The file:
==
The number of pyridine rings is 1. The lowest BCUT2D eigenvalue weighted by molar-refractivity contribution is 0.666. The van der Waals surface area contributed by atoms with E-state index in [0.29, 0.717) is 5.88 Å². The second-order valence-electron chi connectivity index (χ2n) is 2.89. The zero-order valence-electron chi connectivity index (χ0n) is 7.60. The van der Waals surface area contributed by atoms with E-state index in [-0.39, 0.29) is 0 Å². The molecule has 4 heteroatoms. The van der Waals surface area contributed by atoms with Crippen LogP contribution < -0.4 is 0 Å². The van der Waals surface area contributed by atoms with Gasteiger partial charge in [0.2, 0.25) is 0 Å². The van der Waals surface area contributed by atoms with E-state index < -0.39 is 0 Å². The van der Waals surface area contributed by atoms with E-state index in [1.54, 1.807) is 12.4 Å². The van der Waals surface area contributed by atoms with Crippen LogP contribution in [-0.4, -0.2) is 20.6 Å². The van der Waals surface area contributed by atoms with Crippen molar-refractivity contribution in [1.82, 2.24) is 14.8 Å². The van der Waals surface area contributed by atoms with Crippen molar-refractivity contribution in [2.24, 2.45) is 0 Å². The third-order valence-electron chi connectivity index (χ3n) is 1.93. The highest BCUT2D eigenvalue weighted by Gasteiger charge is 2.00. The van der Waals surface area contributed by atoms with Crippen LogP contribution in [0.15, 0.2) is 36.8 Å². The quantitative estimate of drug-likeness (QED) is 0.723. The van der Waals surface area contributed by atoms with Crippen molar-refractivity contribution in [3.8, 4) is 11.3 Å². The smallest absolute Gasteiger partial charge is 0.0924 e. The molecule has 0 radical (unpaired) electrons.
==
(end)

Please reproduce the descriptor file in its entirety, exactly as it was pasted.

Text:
The number of pyridine rings is 1. The lowest BCUT2D eigenvalue weighted by molar-refractivity contribution is 0.666. The van der Waals surface area contributed by atoms with E-state index in [0.29, 0.717) is 5.88 Å². The second-order valence-electron chi connectivity index (χ2n) is 2.89. The zero-order valence-electron chi connectivity index (χ0n) is 7.60. The van der Waals surface area contributed by atoms with E-state index in [-0.39, 0.29) is 0 Å². The molecule has 4 heteroatoms. The van der Waals surface area contributed by atoms with Crippen LogP contribution < -0.4 is 0 Å². The van der Waals surface area contributed by atoms with Gasteiger partial charge in [0.2, 0.25) is 0 Å². The van der Waals surface area contributed by atoms with E-state index < -0.39 is 0 Å². The van der Waals surface area contributed by atoms with E-state index in [1.54, 1.807) is 12.4 Å². The van der Waals surface area contributed by atoms with Crippen LogP contribution in [-0.4, -0.2) is 20.6 Å². The van der Waals surface area contributed by atoms with Crippen molar-refractivity contribution in [1.82, 2.24) is 14.8 Å². The van der Waals surface area contributed by atoms with Crippen molar-refractivity contribution in [2.24, 2.45) is 0 Å². The third-order valence-electron chi connectivity index (χ3n) is 1.93. The highest BCUT2D eigenvalue weighted by Gasteiger charge is 2.00. The van der Waals surface area contributed by atoms with Crippen LogP contribution in [0.15, 0.2) is 36.8 Å². The quantitative estimate of drug-likeness (QED) is 0.723. The van der Waals surface area contributed by atoms with Crippen molar-refractivity contribution in [3.8, 4) is 11.3 Å². The smallest absolute Gasteiger partial charge is 0.0924 e. The molecule has 0 radical (unpaired) electrons.